It's difficult to appreciate the craziness of Puuqtaluk unless you experience it for yourself. The costumes can be a bit...er...off-putting if viewed out of context.
If you're not a local, it's hard to imagine just what might be lurking behind the gruesome grins.
The whole idea is to remain anonymous.
See what I mean?
But Atqasuk residents know that it's all in fun. No one relishes frightening anyone. The costumes are meant to conceal and distract from the dancer's identity and sometimes they actually pull it off.
Take this guy, for instance.
You'd never know it by looking at him, but there is a stand-up comic buried beneath all that ugly. (A very creative dancer as well). This year he won first place in his age group and then went on to compete against all age groups, including adults, to win the grand prize!
Here he is after winning for the second time that night. Awesome!
So here's the drill...
#1...a space is cleared for dancing...dancers on one side and the audience on the other.
#2...loud music is played in two-three minute segments allowing participants to dance individually as well as alongside competitors.
#5...the winner reveals his/her identity and collects a prize.
#6...everyone repeatedly watches videos of students and friends dancing their crazy dances (or am I the only one that does that?).
It began quite uncharacteristically. I woke up early and still felt great! I can't explain it. There was no good reason for it. It just happened. In spite of staying up late and not feeling well for the past week, there it was. I was awake at 6:25 a.m., without the aid of an alarm clock and didn't feel like I'd been hit by a truck or was being sucked down a gigantic drain.
Is this how morning people feel every day?
My dog wasn't prepared for the early start (he's not a morning person either) and continued to snooze on his bed while I made my favorite scrambled omelet, read, checked my email, and had time to do a leisurely catch-up on almost every blog that I enjoy, including a few new ones that I had never seen before.
That was huge!
It was still dark outside. Only a house or two showed signs of life. No snow machines or four-wheelers buzzing here or there. No dogs barking or kids yelling. Nothing. Just quiet and stillness and the soft glow of streetlights on freshly fallen snow.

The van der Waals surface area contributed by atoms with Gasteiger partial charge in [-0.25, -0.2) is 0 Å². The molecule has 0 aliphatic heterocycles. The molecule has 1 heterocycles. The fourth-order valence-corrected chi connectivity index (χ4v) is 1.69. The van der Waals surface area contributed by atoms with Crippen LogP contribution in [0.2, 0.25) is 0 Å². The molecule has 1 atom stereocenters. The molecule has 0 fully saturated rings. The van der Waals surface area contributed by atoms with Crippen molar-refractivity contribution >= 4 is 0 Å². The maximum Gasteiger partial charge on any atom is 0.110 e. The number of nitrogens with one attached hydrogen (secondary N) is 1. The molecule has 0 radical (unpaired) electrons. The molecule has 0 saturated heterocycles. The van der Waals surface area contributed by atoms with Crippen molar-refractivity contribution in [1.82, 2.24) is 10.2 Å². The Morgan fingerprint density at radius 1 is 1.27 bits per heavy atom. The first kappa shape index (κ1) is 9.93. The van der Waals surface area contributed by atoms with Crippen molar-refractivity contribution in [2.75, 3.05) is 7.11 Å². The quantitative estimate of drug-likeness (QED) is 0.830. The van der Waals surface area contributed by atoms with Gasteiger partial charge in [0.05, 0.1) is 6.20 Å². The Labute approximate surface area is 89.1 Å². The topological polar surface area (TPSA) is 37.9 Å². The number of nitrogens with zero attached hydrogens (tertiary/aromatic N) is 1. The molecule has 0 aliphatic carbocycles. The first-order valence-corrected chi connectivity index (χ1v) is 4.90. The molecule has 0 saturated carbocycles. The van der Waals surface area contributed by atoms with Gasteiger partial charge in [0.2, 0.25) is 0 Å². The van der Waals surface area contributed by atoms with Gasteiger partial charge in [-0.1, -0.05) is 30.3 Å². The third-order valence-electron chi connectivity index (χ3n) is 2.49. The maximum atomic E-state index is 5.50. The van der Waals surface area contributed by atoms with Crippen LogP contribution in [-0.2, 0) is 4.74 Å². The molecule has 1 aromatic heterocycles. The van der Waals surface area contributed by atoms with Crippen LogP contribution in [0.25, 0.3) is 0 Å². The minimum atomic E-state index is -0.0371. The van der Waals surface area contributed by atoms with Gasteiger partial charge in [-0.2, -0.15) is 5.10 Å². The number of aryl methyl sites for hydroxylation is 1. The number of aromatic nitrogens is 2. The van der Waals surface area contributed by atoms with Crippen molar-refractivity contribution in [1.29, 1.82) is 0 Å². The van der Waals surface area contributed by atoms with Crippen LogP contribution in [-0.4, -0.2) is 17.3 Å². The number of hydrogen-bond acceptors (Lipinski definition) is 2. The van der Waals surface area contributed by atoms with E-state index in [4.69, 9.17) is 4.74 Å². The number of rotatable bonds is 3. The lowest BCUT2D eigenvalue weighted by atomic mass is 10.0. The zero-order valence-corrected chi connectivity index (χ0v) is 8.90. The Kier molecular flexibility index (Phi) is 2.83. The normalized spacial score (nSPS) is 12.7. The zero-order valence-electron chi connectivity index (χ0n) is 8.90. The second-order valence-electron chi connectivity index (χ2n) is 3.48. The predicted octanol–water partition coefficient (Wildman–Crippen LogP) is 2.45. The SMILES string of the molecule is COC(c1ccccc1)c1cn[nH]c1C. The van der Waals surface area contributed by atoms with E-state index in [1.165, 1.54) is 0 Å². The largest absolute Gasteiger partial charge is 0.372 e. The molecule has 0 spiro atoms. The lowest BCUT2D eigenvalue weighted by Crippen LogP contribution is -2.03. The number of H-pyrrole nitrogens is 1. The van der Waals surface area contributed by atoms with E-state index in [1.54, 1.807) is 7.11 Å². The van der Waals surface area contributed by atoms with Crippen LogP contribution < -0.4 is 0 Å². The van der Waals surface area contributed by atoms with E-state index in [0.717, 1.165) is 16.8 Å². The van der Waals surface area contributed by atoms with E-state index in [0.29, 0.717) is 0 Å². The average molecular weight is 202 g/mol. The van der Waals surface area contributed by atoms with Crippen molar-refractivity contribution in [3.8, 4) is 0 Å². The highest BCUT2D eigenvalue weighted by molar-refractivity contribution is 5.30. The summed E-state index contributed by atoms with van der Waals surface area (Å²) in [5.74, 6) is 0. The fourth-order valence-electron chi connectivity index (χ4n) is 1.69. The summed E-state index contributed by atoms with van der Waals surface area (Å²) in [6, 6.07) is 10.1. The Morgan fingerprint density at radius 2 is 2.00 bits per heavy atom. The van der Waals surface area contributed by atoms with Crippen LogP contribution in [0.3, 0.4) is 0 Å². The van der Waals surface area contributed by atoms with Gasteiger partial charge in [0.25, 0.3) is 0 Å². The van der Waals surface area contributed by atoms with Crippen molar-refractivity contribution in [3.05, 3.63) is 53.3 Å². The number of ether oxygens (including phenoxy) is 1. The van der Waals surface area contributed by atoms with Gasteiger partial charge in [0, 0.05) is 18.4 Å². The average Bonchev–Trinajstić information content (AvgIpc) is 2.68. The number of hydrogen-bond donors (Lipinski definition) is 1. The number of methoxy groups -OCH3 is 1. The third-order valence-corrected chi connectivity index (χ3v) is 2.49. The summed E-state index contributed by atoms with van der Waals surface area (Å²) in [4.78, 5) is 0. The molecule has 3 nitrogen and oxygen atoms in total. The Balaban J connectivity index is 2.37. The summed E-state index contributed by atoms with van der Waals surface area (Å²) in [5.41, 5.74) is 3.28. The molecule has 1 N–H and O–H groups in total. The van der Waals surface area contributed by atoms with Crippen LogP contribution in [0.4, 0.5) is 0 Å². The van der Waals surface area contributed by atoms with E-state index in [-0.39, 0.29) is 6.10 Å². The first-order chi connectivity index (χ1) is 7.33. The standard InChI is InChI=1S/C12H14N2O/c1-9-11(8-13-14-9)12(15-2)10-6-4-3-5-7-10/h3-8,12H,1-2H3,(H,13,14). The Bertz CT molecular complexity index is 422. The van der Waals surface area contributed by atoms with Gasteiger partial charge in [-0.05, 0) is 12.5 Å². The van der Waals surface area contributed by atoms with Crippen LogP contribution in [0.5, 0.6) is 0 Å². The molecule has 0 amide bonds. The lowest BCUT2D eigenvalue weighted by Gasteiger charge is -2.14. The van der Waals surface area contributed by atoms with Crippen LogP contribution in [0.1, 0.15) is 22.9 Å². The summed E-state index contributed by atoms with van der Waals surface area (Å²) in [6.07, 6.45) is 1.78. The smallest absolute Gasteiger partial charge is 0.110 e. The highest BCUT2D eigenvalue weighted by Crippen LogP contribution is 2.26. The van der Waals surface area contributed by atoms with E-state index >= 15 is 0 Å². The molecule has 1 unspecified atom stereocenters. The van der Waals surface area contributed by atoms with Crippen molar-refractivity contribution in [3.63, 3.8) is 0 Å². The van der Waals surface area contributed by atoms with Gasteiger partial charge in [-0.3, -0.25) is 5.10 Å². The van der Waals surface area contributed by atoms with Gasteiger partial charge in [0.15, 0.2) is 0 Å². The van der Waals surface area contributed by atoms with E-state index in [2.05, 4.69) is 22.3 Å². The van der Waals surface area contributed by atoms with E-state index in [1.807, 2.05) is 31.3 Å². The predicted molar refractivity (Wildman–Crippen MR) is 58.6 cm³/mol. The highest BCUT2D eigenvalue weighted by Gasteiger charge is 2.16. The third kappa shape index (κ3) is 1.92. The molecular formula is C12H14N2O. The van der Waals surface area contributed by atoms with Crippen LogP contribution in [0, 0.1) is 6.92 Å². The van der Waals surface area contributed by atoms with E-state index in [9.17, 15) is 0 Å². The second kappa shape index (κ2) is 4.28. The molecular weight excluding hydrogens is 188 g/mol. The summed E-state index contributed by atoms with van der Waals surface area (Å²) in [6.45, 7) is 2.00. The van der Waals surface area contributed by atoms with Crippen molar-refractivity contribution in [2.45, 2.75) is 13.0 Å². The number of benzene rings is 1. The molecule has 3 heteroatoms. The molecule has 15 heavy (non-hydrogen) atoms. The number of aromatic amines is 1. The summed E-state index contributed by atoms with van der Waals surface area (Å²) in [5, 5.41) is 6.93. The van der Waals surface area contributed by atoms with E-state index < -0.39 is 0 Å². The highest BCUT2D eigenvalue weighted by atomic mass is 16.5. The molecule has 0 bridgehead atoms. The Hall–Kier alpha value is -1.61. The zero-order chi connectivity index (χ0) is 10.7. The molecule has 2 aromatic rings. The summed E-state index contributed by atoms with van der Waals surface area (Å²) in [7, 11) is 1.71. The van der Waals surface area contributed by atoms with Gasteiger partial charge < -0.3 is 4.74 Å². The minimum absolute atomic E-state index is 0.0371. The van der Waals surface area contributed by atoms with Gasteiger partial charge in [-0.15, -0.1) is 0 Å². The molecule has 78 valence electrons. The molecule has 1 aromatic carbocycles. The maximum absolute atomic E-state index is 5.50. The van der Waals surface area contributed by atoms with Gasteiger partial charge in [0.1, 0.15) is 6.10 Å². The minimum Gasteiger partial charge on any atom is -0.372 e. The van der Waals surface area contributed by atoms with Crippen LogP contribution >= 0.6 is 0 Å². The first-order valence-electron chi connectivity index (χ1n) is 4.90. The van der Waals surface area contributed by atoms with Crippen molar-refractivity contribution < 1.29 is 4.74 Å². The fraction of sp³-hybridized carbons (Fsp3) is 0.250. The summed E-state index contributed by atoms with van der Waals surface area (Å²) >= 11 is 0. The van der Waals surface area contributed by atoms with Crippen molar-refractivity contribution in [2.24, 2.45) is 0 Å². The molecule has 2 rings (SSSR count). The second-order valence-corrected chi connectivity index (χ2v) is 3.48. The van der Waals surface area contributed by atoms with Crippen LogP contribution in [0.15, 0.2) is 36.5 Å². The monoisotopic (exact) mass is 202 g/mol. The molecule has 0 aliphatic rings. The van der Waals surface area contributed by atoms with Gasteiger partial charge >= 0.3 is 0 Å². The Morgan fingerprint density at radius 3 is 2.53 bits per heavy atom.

Not long after lunch, there came an intermittent pounding on the doors of the four-plex where I live.
Trick-or-Treaters? Already? In the middle of the day?
One after another, they kept on coming, some unknown force drawing them away from the warmth of their homes toward hands full of chocolate and Sweet Tarts and bubble gum and toys.
Eventually, I realized that this is the first Halloween that I've spent in this village that didn't fall on a school day. Even when Halloween fell on Saturday, we had Saturday school, so most of our kids are accustomed to trick-or-treating almost immediately after school. Without the confinement of school, they were free to get an early start.
And they did!
One after another, they showed up on my door step with faces sweeter than the candy in their bags.
On Friday afternoon, one of the young men in my Literature class looked out the window of our classroom and sighed, "I think we might have a brown winter."
I sighed as well and had to admit that I'd been having similar thoughts. Then we comforted each other by agreeing that certainly we'd get more snow soon, but with three snow falls come and gone, it didn't look hopeful.
The river and lake have frozen over and ice fishing has commenced, but temperatures in the mid-thirties have stolen our snow at least three times since September. One morning last week, the ground was covered with a thick layer of very slippery ice, but no snow.
Then today it snowed again, a nice thick layer, and everything looks clean and white, at least for the moment.
I write this with trembling hands, unsure of where to begin or what to say. This is what I know.
Saturday morning our school secretary (also the mother of several of our students) packed up her sled and four-wheeler and left for a day of caribou hunting. Fall and spring are prime hunting seasons in this area and Wanda is a caribou hunter.